I guess the nicest thing about the snow squall that visited yesterday was that it didn't happen Sunday in the midst of the New York City Marathon. My sister Kara's husband, who actually has a name (since that title gets cumbersome) Russ, ran and was marvelous (I couldn't run that distance or at that pace if someone were chasing me with a bat) and, by extension (friends of acquaintances), I know a few other people who ran as well.
Edison Pena, who would have easily had the winning entry in the Chilean "What I Did Over My Summer Vacation" essay contest (were one to have been held), finished his race to put an exclamation point on a year that has been anything but declamatory. I don't think the snow would have bothered him, except to wonder where the rest of it was.
Me, not so much. I've lived here for nineteen years. I have the almanac and the snow blower and ice melt and the windshield scrapers in every color and flavor in the rainbow. I have one or more calendars and am keenly aware of what time of the year it is where I am and what usually happens around here when we get here.
Still, when I opened my eyes shortly after three AM, I could hear the persistent tap-tap of something harder than Dylan's Precipitation falling and hoped it was crustacean body parts against the window, but knew it wasn't. I stopped being a fan of snow right after I stopped having days off from school because of it so yeah, it's been a while since I've smiled when it happens.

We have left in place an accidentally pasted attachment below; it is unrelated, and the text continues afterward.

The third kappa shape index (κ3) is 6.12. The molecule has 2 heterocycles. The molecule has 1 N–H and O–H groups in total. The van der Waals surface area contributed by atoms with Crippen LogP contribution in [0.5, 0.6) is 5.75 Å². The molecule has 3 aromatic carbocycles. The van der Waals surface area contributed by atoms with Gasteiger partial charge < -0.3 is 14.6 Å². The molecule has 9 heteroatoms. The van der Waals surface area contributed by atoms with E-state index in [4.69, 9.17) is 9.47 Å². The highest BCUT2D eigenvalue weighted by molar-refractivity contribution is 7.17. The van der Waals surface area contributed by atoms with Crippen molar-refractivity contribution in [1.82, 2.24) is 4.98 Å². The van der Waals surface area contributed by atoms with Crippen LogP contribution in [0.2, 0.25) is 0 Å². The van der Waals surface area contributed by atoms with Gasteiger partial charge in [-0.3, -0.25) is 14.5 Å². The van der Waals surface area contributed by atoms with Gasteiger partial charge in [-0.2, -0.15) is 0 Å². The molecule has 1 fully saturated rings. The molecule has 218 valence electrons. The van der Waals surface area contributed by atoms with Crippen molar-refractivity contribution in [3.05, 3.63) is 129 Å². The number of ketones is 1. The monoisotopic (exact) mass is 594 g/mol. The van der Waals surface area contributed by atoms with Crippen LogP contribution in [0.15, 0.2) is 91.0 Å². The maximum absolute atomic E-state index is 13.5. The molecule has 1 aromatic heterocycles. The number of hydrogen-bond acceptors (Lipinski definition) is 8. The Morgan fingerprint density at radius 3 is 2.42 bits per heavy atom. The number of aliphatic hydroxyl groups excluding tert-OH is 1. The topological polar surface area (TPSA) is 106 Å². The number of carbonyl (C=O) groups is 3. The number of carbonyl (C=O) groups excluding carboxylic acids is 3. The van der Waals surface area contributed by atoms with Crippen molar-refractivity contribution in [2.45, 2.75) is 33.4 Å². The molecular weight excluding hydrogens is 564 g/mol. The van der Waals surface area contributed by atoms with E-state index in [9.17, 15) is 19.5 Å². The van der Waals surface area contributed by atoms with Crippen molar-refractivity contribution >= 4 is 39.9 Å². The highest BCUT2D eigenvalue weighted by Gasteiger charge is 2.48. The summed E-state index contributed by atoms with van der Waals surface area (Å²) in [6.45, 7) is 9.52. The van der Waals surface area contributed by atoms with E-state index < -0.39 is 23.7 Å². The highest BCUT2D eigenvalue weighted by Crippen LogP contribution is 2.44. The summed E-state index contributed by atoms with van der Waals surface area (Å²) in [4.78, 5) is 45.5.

When Pat and Mike were much younger, we used to mush down to Buckingham School (long since closed) with what seemed like half of Norwich to sled down the hill alongside the playscape and the basketball court. Someone had erected a fence at the foot of the hill, luckily, since kids would get up quite a head of steam and barrel right across the sidewalk and onto Washington Avenue (actually a rather busy state road) and wind up as the hood ornament on somebody's 1968 Terraplane Turbo Diesel as they made their way to the casinos. The other half of Norwich went to the Golf Course where, among the hills and dales, there were some primo saucer sliding sites.
We didn't really have a lot of snow on Monday-we had a large amount of slush, truth to tell-gets all your clothes wet and the sled blades get rusty real fast. I went into work as normal (or as close as I ever am to normal) and I suspect there were no kids, or adults for that matter, off to try out the sledding places. I don't imagine this was our only opportunity this winter, or even for this week. Bless the weather that brought you to me. Curse the storm that takes you away.